Chef Ben Heaton: Creating Tastes From Coastal Climates
Isabelle’s culinary director, Chef Ben Heaton, discusses farm to table, his favourite restaurant and how travel has inspired his Mediterranean menu.
Located on Burlington’s waterfront, halfway along the Toronto/Niagara corridor, The Pearle Hotel & Spa is a new space inspired by the region’s local lake houses, complete with 151 curated rooms.
Isabelle is part of its offering, a restaurant and lounge bringing together local ingredients and share-style dishes headed up by culinary director Chef Ben Heaton. “When I first walked into the building, I was floored. I felt like I was in the Mediterranean with the views,” Heaton says. “The water is crystal clear. The views go on forever, and the sunrises and sunsets are phenomenal.”
Having spent a lot of time working in the Middle East and travelling around the Mediterranean, Heaton wanted to fuse that initial impression with his experience with the regions to create a menu that was as approachable as it was flavourful.
That menu (offering breakfast, lunch and dinner) includes such items as smoked eggplant dips, made with pomegranate, walnut and green olive; fall greens with maple vinegar; sheep’s gouda and grains; and Ōra King salmon with turnips, mustard greens and mushroom xo sauce.
“The interior design lends itself to the cuisine,” Heaton shares. “I couldn’t imagine having a steakhouse here. It just goes hand in hand. With dining, the ambience and design of a restaurant is important. You’ll come back to a place you feel is warm and welcoming.”
Heaton describes the food as “the best ingredients treated as simply as possible, which is very hard to do.” To give context to the work that goes into every dish, the kitchen doesn’t just prep and cook its food but makes its own yogurts, cultures its own cheeses and makes all the bread in-house.
“Looking at the market in Burlington and Hamilton, there’s nothing really like it, especially at this level. The food is fresh, colourful and vibrant. We have our own farm that grows a lot of our vegetables. The summer prior to opening, we did a lot of pickling, fermenting and preserving anything we could get our hands on.”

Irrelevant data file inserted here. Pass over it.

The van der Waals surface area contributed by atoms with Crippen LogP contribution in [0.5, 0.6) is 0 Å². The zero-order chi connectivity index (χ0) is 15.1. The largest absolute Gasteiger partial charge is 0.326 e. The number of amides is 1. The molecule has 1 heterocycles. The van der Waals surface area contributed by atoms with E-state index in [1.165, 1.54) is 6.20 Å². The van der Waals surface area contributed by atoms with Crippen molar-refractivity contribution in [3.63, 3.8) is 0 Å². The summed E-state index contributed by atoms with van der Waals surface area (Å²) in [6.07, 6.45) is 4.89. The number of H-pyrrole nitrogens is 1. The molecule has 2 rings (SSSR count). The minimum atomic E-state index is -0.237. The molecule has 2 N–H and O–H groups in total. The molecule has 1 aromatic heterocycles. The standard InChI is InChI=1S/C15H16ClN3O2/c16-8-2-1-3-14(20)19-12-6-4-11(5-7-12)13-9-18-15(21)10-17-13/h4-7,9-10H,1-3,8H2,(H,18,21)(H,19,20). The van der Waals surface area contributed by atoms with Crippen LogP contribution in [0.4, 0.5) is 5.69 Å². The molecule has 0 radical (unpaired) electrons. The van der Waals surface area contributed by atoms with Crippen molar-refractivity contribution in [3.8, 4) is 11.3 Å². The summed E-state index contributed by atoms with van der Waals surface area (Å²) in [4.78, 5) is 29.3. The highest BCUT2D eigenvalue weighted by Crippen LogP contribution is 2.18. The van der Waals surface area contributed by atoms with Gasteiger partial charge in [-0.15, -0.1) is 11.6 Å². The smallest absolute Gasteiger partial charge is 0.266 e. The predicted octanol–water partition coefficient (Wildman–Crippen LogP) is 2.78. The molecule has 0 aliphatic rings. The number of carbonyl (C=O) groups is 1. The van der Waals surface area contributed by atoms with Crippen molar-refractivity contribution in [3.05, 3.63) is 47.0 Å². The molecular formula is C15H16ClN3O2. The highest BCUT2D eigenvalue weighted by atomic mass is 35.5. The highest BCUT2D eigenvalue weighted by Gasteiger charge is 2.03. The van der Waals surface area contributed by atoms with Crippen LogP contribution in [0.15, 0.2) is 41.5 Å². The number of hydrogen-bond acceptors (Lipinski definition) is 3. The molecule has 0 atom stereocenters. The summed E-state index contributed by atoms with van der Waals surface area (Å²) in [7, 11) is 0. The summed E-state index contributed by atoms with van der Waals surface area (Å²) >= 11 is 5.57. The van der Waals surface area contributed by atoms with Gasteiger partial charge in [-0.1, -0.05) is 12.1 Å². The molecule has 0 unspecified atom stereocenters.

Their farm, aptly called “Earth to Table” and headed up by farmer Laura Headley, is a key component of both Heaton’s work process and Isabelle’s success. Located in Millgrove, Ont., Heaton shares how it’s currently growing a number of vegetables, alongside traditional varieties of leaves and greens the restaurant requires. It’s also totally organic, using no pesticides or other artificial processes.
But, for everything it does for the restaurant, there’s a long-term vision at play. “We’ll be building it out so it’s more of a commissary-style building. So, that’s where we’ll make the breads, charcuterie, cheeses, pastries, grow our vegetables and dry-age our beef.”
It’s this environment, and the chef ’s approach to food, that gives Isabelle its stories. In the same way the restaurant brings Heaton’s experience travelling sun-soaked climates to the plate, the farm is steeped in narrative.
Heaton explains how the smoky vinaigrette that’s poured over the top of the short rib is made from the scraps after dry-aging beef at the farm. He also explains how he works with 1847 Stone Milling, located in Fergus, Ont., to produce the restaurant’s pitas. The mill grows a grain called einkorn, which is widely regarded as being one of the first used in bread-making.
“First and foremost, food has to be delicious,” Heaton continues. “I’ve been to high-end restaurants where it looks phenomenal but tastes like nothing. It’s always flavour first. Then we think about the presentation.”
With early memories of cooking dinner for his parents after school, visiting restaurants in England’s Yorkshire Dales with his grandfather and having a brother who’s also a chef, food has always been a part of Heaton’s life. He cut his teeth with chefs Gary Rhodes and Jason Atherton, who both own Michelin-starred restaurants in the U.K., before returning to Toronto to work with Mark McEwan and open his own restaurant, The Grove.
Even now, he holds that connection with the U.K. His favourite restaurant is The Seahorse. Located in Devon, a county in southwest England, he’s sure to mention the grilled fish over charcoal.
Today, he brings all of this past and present experience to Isabelle seven days a week. “When I started travelling, it opened my mind to different cultures. Not just their food, spices and the way people eat but how they gather. Every single day, it was important to get together as a family and enjoy meals. Ever since, it’s influenced the way I’ve cooked my food and how I want people to eat it. I want everyone to feel they’re home when they’re here.”
INTERVIEW BY ESTELLE ZENTIL